US Airways Trims Capacity by 2% for Second Half of 2007
US Airways said in a regulatory filing that it has cut its capacity by 2% for the year's second half.
More U.S. airlines have been moving to cut domestic capacity recently, as they battle weakening results. By holding the supply of airplane seats in check, the industry allows itself greater pricing power.
US Airways cited "industry conditions" for its decision to trim capacity in the filing Thursday.
The airline said it expects to have about 19.5 billion available seat miles in the third quarter and 18.9 billion in the fourth quarter, compared with 18.6 billion in the first quarter and 19.5 billion in the second quarter.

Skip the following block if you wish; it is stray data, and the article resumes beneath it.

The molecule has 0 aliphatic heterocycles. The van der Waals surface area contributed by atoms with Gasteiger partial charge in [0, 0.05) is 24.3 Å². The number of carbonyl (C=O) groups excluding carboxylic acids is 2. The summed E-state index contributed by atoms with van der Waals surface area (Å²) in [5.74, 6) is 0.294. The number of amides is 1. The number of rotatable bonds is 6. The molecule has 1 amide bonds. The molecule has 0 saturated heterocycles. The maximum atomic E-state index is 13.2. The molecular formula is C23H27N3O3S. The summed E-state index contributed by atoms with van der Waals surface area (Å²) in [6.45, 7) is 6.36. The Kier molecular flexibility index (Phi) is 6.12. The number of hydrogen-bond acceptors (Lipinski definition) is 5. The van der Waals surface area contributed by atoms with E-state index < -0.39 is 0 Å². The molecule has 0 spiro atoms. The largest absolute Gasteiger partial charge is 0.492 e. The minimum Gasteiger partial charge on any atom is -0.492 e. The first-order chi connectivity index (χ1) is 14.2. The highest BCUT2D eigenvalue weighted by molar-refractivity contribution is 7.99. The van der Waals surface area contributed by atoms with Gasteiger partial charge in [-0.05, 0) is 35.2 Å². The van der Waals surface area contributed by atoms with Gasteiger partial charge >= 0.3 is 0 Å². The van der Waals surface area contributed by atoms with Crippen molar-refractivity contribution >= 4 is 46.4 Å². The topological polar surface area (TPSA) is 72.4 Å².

An available seat mile is an industry unit measuring one airplane seat flown one mile.
US Airways also said Thursday that it filled a higher percentage of seats in June than in any month in the company's history -- reporting a "load factor" of 85.3% in June, up from 83.7% for the same month in 2006.
For the month of June, the airline reported that its capacity was down 1.4% and revenue passenger miles were up 0.4% from June 2006.
"Looking forward, we see an encouraging revenue environment moving into the third quarter due, in part, to stronger year-over-year bookings and improving yield trends," US Airways President Scott Kirby said.
In June, about 62% of America West and US Airways flights arrived within 14 minutes of the scheduled arrival time, and 2.8% of its flights were canceled.